When I say walking around, I remember very clearly writing a couple songs, or the genesis of a couple songs coming on swing sets, as I am swinging for exercise. Before I became more of a cripple it was a great form of exercise and anger management for me to sneak on the swings at McCarren Park if the kids weren’t there, to sneak on the swings at Prospect Park when I lived in Brooklyn, and ride the swings and have the Walkman with me. Occasionally these melodies would come because my body was feeling freer and physical, moving up and down on a swing set like a pendulum. It liberated the music and then I’d go back later on and sit there and try to shape them into a song. I remember when I first started out I’d wonder, “Why can’t a song come all at once? Why can I come up with a great melody but I can’t come up with great words, why can I come up with great words but not a great melody to put them to?” If I do, it always seems forced, but finding that art where you can combine the two is really cool. But I’m into a wide range of things, I like somebody like The Fall, somebody coming out of the poetry scene, whose song structures aren’t conventional song structures, but his voice is incredibly expressive, and it’s combined with drums and bass, and the bass—you can tell he’s following the bass. I never want to be dogmatic about how to write songs; I think there’s lots of ways to write them.
Rumpus: Would you say your voice is your primary instrument, then?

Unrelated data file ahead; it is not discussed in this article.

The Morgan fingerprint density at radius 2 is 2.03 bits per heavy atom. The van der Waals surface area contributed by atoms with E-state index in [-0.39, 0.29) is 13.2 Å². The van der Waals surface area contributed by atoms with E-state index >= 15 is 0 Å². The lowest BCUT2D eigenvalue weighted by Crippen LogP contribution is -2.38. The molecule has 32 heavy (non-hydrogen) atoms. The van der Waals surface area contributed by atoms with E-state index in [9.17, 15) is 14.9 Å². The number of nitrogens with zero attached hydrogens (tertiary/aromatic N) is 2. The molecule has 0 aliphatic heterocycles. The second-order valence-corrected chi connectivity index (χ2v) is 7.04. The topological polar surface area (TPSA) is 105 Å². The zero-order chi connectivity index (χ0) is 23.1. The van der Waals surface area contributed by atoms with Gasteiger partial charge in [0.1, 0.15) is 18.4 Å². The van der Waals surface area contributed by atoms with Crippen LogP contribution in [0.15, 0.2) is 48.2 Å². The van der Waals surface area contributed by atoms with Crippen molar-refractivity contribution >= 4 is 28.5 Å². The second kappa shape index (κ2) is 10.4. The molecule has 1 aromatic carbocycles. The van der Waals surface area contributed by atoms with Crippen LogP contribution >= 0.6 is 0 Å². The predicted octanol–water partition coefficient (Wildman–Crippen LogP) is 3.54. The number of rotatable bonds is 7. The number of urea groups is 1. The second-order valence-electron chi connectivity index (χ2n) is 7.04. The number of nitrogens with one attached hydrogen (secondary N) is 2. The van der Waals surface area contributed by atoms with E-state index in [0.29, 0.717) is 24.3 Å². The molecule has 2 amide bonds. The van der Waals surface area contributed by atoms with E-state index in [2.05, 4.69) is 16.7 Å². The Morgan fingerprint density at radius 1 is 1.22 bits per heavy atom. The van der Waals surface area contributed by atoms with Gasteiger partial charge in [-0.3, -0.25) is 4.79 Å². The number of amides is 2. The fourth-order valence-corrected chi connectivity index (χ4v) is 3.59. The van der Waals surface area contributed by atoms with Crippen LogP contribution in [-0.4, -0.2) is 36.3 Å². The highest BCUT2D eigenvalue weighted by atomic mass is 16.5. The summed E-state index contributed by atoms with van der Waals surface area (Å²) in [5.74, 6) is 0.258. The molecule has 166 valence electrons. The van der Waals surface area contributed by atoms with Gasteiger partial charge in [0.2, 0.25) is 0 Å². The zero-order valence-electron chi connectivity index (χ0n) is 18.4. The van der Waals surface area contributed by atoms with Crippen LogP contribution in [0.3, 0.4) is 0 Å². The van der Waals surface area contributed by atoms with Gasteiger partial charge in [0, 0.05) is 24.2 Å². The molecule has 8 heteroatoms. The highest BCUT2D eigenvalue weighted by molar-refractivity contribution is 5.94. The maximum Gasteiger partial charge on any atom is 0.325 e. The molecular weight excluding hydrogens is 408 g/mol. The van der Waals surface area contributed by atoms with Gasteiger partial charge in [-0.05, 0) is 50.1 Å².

Stroffolino: Hmmm—as I light up a cigarette, which makes the voice worse. I’ve thought that at different times in my life, at a time in my life where I quit smoking, for example. The Piano Van recordings, because I’m sitting at a piano while I’m recording, rather than standing, it doesn’t show what could potentially be my vocal range, not that I’m Pavarotti by a long shot. But these particular recordings I can’t say if the vocals come off good. Can I say it’s my primary instrument? Well, I can say it’s a huge compositional instrument for me. I read this quote from Burt Bacharach years ago that was pretty profound to me, thinking about songwriting and aesthetics. Burt Bacharach couldn’t sing very well, if you’ve ever listened to him doing his own songs. I’d personally rather hear Aretha Franklin do his songs. But Burt Bacharach is an amazing songwriter, and is also known as a piano player and arranger, all the kind of behind-the-scenes things, except maybe lyrics, but this Burt Bacharach quote, it took me awhile to figure out just what he means. This isn’t an exact quote, but he said when you’re writing a song, it’s important to step away and get a vertical view rather than a horizontal view. And it took me a while to figure out what he meant by that, but what I think he meant, he’s a master of very, very interesting chords. He uses more progressive chords than the Beatles, he’s more like McCartney than Lennon, but what he’s saying is, I can write songs at the piano all the time, but when I’m writing at the piano I’m sitting horizontally, and this is how I apply it to my own life, but when I play the trumpet, which is also a melodic instrument, or I’m singing, and I’m standing vertically, and opening up my lungs and feeling the primordial basis of music, because everybody’s first instrument is voice and hands, your body.